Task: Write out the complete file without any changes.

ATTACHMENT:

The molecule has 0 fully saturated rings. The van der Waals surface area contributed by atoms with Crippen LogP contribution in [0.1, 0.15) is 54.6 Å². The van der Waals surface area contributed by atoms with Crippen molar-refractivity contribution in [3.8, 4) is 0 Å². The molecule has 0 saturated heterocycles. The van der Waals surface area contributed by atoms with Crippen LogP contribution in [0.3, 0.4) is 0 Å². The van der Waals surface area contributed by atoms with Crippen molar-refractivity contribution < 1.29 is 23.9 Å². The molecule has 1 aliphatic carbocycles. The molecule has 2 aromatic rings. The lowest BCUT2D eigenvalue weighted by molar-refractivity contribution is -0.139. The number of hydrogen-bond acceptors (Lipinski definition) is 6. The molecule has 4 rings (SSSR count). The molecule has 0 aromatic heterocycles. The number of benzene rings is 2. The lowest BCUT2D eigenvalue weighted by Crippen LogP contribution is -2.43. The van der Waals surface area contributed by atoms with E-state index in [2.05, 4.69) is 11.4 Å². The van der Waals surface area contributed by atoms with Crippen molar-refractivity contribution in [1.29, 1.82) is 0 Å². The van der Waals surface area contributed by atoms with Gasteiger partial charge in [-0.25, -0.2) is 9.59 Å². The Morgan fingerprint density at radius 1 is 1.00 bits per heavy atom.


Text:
The molecule has 0 fully saturated rings. The van der Waals surface area contributed by atoms with Crippen LogP contribution in [0.1, 0.15) is 54.6 Å². The van der Waals surface area contributed by atoms with Crippen molar-refractivity contribution in [3.8, 4) is 0 Å². The molecule has 0 saturated heterocycles. The van der Waals surface area contributed by atoms with Crippen LogP contribution in [0.3, 0.4) is 0 Å². The van der Waals surface area contributed by atoms with Crippen molar-refractivity contribution < 1.29 is 23.9 Å². The molecule has 1 aliphatic carbocycles. The molecule has 2 aromatic rings. The lowest BCUT2D eigenvalue weighted by molar-refractivity contribution is -0.139. The number of hydrogen-bond acceptors (Lipinski definition) is 6. The molecule has 4 rings (SSSR count). The molecule has 0 aromatic heterocycles. The number of benzene rings is 2. The lowest BCUT2D eigenvalue weighted by Crippen LogP contribution is -2.43. The van der Waals surface area contributed by atoms with E-state index in [2.05, 4.69) is 11.4 Å². The van der Waals surface area contributed by atoms with Crippen molar-refractivity contribution in [1.29, 1.82) is 0 Å². The van der Waals surface area contributed by atoms with Gasteiger partial charge in [-0.25, -0.2) is 9.59 Å². The Morgan fingerprint density at radius 1 is 1.00 bits per heavy atom.